The usual rule in maritime law is that a loss falls on the party that suffers it. Under the rules of general average. General average is a means of equitable sharing.) 270 (1850).
The General Average Loss: Requirements
Historically. and (3) the attempt to avoid the peril was successful. Barnard v. (10 How. 51 U. of certain losses and expenses that occur during a voyage. Its origins are rooted in the notion that a voyage is a common adventure between the vessel owner and the cargo owners.
1991).) 203. see Frank Wiswall. 92 F. 637 F. “If the danger be real and substantial. Co. Buglass. 2001).Admiralty and Maritime Law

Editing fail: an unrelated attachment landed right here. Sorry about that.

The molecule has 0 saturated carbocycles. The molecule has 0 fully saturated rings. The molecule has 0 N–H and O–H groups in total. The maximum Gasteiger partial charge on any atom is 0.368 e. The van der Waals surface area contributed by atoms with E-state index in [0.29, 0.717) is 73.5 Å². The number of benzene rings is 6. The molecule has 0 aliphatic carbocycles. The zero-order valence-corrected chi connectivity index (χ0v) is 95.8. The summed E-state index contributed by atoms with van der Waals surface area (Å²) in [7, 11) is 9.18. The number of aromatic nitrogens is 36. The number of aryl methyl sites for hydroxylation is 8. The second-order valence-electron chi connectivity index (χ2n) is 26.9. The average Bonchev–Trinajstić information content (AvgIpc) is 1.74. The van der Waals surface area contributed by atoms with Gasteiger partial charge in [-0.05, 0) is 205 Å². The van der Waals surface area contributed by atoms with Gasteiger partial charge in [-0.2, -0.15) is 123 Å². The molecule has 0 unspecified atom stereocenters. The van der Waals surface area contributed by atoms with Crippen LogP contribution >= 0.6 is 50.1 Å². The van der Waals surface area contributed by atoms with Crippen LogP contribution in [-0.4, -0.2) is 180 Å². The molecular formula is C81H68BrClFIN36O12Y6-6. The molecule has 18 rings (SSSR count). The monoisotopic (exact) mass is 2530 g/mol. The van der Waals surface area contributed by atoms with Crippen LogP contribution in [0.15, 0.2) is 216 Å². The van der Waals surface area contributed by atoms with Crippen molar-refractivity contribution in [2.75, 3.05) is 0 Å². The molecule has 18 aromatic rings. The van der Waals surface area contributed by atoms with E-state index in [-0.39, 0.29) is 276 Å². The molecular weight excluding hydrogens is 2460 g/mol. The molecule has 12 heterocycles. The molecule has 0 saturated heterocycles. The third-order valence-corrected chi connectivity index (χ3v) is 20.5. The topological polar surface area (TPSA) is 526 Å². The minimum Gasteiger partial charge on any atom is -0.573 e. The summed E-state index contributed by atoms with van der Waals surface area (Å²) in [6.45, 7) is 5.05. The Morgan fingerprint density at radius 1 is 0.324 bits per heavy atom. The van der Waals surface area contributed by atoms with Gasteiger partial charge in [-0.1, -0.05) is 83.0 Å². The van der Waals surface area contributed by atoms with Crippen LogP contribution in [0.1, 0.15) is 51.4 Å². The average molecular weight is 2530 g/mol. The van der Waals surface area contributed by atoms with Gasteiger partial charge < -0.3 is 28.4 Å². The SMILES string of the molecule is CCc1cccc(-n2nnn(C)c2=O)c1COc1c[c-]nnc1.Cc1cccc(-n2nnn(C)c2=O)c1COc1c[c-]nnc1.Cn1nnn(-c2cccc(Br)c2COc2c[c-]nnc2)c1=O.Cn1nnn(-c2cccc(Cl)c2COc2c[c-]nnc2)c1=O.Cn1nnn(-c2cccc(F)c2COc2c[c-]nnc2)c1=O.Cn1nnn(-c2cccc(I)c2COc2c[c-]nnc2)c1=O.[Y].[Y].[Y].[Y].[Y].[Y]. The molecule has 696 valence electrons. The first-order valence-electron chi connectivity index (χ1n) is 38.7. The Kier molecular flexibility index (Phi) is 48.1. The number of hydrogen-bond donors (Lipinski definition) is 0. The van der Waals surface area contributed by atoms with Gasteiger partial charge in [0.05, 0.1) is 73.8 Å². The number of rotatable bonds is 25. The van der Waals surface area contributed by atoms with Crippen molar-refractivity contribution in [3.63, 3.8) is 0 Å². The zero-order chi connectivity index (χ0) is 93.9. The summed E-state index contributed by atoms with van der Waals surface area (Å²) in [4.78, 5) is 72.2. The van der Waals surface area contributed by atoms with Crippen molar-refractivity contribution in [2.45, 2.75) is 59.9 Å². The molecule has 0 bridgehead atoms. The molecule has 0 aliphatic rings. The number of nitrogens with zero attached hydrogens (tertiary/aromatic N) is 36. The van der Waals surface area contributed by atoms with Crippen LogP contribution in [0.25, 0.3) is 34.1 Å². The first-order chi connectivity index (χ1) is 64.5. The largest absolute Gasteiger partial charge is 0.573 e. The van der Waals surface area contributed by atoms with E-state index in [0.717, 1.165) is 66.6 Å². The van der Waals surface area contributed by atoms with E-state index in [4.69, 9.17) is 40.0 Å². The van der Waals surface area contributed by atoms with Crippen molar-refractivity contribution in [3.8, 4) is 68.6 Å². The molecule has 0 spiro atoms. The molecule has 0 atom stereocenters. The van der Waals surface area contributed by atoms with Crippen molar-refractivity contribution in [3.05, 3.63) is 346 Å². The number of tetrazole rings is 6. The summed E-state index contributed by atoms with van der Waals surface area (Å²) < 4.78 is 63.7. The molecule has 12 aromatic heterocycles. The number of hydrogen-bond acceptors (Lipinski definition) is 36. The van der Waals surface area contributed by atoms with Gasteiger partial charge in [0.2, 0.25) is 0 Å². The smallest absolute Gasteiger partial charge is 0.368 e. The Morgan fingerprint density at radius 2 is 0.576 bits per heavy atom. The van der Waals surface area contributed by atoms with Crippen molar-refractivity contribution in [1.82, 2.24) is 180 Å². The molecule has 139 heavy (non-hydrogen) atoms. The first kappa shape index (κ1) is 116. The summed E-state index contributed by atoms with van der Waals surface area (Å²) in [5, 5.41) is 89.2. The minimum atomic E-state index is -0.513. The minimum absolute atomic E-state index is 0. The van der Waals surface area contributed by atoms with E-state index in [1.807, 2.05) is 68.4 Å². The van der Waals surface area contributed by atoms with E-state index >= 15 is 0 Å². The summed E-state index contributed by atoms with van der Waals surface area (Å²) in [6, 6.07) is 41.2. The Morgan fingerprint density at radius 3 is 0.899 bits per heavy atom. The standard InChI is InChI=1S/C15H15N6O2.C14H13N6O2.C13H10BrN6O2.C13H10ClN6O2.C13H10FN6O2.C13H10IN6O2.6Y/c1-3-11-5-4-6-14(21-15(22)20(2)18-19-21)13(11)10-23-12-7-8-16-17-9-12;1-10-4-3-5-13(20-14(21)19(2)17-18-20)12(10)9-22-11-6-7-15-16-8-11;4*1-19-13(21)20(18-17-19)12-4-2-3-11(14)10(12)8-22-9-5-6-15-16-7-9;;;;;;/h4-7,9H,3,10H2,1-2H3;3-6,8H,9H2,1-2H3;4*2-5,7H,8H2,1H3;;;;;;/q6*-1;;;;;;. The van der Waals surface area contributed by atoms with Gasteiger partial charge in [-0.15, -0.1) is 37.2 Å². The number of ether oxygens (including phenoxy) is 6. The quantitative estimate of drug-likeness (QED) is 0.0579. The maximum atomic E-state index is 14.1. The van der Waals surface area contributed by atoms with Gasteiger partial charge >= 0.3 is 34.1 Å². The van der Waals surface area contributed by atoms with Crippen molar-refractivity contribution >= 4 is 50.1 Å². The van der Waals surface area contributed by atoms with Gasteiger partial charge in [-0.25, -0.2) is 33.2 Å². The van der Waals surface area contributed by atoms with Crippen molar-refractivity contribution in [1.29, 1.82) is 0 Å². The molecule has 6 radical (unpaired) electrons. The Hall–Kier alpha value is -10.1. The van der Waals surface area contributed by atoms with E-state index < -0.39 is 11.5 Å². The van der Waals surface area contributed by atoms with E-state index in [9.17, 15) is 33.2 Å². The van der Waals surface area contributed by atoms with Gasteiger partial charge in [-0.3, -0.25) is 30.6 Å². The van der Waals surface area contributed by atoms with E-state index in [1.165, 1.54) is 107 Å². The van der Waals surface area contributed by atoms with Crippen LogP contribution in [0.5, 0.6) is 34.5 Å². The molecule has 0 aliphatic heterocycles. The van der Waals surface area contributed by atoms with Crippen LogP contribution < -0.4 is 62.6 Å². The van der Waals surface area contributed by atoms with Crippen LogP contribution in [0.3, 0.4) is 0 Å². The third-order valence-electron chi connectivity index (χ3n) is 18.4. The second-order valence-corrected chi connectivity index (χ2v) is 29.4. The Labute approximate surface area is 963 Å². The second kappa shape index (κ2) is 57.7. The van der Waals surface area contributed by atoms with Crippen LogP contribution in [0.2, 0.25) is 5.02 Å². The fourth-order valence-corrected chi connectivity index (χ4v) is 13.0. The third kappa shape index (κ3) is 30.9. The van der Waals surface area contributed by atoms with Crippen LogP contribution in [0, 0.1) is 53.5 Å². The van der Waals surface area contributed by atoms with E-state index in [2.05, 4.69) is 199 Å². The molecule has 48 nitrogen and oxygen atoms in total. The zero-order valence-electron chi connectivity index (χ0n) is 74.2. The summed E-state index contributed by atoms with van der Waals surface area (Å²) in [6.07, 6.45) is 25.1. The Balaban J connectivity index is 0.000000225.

. 637 F. (9 Wall.2d 890 (2d Cir.2d 890. 228 (1869). 1031. 1029. a sacrifice or expenditure made in good faith for the common interest is justified. For the text of the York–Antwerp Rules. 637 F.S. v. purposely made to save the whole venture from perishing. denied. 4–6. Ins.1027 In fact. As stated by one court.1029 Another expansion in the scope of general average claims has resulted from a deemphasis of the “imminence” requirement. cert. Marine Insurance and General Average in the United States (3d ed. distinguished by Eagle Terminal.2d 890. discharging and reloading cargo. ed. Navigazione Generale Italiana v.S. pp. 1028. (2) Those which arise out of extraordinary expenses incurred for the benefit of ship and cargo. For a discussion of the rules themselves. 6 Benedict on Admiralty . 637 F.2d 890. of U.). For a discussion of the circumstances leading to the adoption of the York–Antwerp Rules. and other expenses incurred during any necessary interruption of a voyage.. 302 U. additional wages. 751 (1937). quoted and relied on in Eagle Terminal. even though the advent of any catastrophe may be distant or indeed unlikely. 637 F. losses other than sacrifices of cargo or vessel may also give rise to general average claims. 1030. Eagle Terminal Tankers. The York–Antwerp Rules. Eagle Terminal. Inc.1031 The rules consist of both lettered rules and numbered rules. 1981). see Leslie J.2d 41.2d at 890.1028